Madhouse (2004) from Johnny Web (Uncle Scoopy; Greg Wroblewski)

Madhouse came pretty close to being an excellent horror film, but it didn't get there, and it may be useful to discuss why.

The entire film begins with various disconnected visions of random madness, which flash before us like a horrible nightmare in the opening credits. This is not the kind of material that should begin a movie, because it has no context. We don't know the purpose of the stream of consciousness, and we don't know the characters or situations we encounter. Consequently, we can't be drawn in, and equally important for a horror film, we can't be scared. I'm not sure how all of you will react, but my reactions proceeded like this (1) irritation - what is the frickin' point (2) more irritation - when is the frickin' film going to start? (3) sheer boredom. Completely uninterested in what was going on and having no idea what it meant, my mind wandered off to other things (4) snapping back with the realization that I need to walk out if something sensible doesn't begin soon

I suppose that's Lesson One: making sure your cinema appliance is properly grounded. No scenes of madness until you earn them, Mr. Director. We viewers need to know whose madness we are watching, or why, or what the images are, or even all three. Run the exact same sequence later, and it might draw me in, even give me some chills, and will at least get me curious enough to watch it. You don't have to provide all the answers, but you do have to provide all the questions.

That brings us to Lesson Two: The Stephen King Rule. If you want to shock or frighten me with what is happening to the characters, you have to first get me to identify with the characters and/or their situations. This is one of the reasons why Stephen King's work is so effective. He starts out by establishing that the characters are normal people leading normal lives with their kids and pets. The situation has to be credible, and I have to care whether your characters get threatened. Never happened here.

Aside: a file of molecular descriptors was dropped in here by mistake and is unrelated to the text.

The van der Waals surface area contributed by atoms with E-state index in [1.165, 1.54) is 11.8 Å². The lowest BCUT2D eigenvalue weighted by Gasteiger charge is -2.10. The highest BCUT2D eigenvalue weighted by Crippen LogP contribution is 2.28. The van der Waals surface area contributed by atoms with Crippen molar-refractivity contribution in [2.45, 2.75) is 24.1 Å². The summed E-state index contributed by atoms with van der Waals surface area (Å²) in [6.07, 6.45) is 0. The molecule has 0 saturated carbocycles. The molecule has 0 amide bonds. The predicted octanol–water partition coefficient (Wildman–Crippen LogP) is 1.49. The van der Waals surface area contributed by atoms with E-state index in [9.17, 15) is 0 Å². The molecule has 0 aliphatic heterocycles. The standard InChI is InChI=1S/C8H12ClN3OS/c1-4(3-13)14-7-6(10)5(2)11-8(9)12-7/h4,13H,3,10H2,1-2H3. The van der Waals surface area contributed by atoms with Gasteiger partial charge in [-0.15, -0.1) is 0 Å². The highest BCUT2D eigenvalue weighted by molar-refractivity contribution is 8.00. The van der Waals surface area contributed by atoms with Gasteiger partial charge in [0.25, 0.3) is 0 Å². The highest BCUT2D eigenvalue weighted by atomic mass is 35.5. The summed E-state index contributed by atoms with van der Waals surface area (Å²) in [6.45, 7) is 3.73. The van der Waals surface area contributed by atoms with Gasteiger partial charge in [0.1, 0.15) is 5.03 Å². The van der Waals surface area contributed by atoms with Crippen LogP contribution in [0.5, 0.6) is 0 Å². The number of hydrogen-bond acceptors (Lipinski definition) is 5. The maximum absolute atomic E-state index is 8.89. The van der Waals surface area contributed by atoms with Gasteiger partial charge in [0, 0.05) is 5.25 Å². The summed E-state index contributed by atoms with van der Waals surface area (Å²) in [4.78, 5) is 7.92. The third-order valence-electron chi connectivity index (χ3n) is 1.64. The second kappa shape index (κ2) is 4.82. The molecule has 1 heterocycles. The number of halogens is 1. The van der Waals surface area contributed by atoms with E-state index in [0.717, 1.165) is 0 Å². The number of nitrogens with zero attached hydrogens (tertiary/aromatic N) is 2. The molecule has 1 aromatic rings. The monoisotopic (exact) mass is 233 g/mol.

Once this film's loony opening credits are finally done, it begins in earnest with a new intern reporting to a mental institution. He walks in the front door to a lobby. Nobody there. There is a reception area. Nobody there. No problem. Right in plain sight, within reach of the visitor, is the button which releases the security door. You think that is convenient? We haven't even begun to scratch the surface of how convenient this madhouse is. The buzzer is not only in reach, but it is conveniently labeled "security door" because, you know, the receptionists forget when they have so many buttons to worry about.

Now that's convenient! If it were any more convenient, they'd have to install a Slurpee machine. In some ways, it's even better than 7-Eleven because they let you in without a shirt or shoes. Best of all, when you do walk in, you can meet the patients immediately. There are no inconvenient doctors, nurses, or orderlies to interfere with your observations, and the nutburgers are just barely inside the security door, acting conveniently nutty at all times, some pacing around aimlessly in their jammies reciting Hamlet's speech to Yorick's skull, others wearing the Napoleon hat, and still others dressed up in medical scrubs, pretending to be the doctors.

When the intern finally gets in to see the head shrink, the beardless youngster starts off the meeting with the wizened old expert by presenting a paper he has written recommending changes to the institution. Yeah, that'll get him off on the right foot. I guess that would be pretty damned ballsy for anyone, so I'm thinkin', "this can't really be happening." Then something else dawns on me, and two questions pop into my mind - (Question #1) How can he be making recommendations for change when he hasn't even been shown around yet? (Question #2) Why doesn't the hospital administrator also ask question #1.

Then I look around the doctor's office. It is filled with crazy-lookin' clocks including a cuckoo clock (great sense of humor for the head of a mental institution, eh?). Each of the clocks shows a different time.

Then the camera pans across the shelves. Wise medical tomes on the wall have misspelled titles. (Pictured to the right). I guess I could understand misspelling "psychotherapy." That's a hard word, although it might not be so hard for psychotherapists.

But "practices"? That's a pretty simple one.